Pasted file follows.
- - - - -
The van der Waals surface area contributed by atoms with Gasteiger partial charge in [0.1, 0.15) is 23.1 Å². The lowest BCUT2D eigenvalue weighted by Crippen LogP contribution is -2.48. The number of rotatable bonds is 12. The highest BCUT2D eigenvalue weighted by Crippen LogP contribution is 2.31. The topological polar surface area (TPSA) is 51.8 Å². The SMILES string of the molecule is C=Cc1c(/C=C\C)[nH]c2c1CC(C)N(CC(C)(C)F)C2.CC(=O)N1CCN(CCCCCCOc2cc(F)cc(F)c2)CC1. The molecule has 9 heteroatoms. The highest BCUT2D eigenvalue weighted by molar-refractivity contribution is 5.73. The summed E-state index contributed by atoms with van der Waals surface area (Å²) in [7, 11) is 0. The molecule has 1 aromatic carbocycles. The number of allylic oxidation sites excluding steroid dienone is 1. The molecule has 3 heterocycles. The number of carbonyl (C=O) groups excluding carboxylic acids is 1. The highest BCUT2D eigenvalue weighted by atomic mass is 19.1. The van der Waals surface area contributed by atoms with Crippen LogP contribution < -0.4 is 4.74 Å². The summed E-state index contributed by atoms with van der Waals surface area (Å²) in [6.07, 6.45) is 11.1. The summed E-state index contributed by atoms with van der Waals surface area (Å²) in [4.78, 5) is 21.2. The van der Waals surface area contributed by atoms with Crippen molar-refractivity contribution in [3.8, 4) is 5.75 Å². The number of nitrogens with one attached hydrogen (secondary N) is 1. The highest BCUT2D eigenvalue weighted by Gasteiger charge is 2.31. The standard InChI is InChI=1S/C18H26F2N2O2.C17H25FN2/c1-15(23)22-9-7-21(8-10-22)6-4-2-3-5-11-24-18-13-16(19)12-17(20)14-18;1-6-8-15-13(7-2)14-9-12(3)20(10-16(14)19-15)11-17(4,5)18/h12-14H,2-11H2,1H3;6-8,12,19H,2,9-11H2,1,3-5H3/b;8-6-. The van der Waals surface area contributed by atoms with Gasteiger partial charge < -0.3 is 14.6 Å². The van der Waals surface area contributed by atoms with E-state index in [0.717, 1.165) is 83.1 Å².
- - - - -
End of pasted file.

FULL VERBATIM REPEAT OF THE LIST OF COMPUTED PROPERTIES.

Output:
The van der Waals surface area contributed by atoms with Gasteiger partial charge in [0.1, 0.15) is 23.1 Å². The lowest BCUT2D eigenvalue weighted by Crippen LogP contribution is -2.48. The number of rotatable bonds is 12. The highest BCUT2D eigenvalue weighted by Crippen LogP contribution is 2.31. The topological polar surface area (TPSA) is 51.8 Å². The SMILES string of the molecule is C=Cc1c(/C=C\C)[nH]c2c1CC(C)N(CC(C)(C)F)C2.CC(=O)N1CCN(CCCCCCOc2cc(F)cc(F)c2)CC1. The molecule has 9 heteroatoms. The highest BCUT2D eigenvalue weighted by molar-refractivity contribution is 5.73. The summed E-state index contributed by atoms with van der Waals surface area (Å²) in [7, 11) is 0. The molecule has 1 aromatic carbocycles. The number of allylic oxidation sites excluding steroid dienone is 1. The molecule has 3 heterocycles. The number of carbonyl (C=O) groups excluding carboxylic acids is 1. The highest BCUT2D eigenvalue weighted by atomic mass is 19.1. The van der Waals surface area contributed by atoms with Crippen LogP contribution < -0.4 is 4.74 Å². The summed E-state index contributed by atoms with van der Waals surface area (Å²) in [6.07, 6.45) is 11.1. The summed E-state index contributed by atoms with van der Waals surface area (Å²) in [4.78, 5) is 21.2. The van der Waals surface area contributed by atoms with Crippen molar-refractivity contribution in [3.8, 4) is 5.75 Å². The number of nitrogens with one attached hydrogen (secondary N) is 1. The highest BCUT2D eigenvalue weighted by Gasteiger charge is 2.31. The standard InChI is InChI=1S/C18H26F2N2O2.C17H25FN2/c1-15(23)22-9-7-21(8-10-22)6-4-2-3-5-11-24-18-13-16(19)12-17(20)14-18;1-6-8-15-13(7-2)14-9-12(3)20(10-16(14)19-15)11-17(4,5)18/h12-14H,2-11H2,1H3;6-8,12,19H,2,9-11H2,1,3-5H3/b;8-6-. The van der Waals surface area contributed by atoms with Gasteiger partial charge < -0.3 is 14.6 Å². The van der Waals surface area contributed by atoms with E-state index in [0.717, 1.165) is 83.1 Å².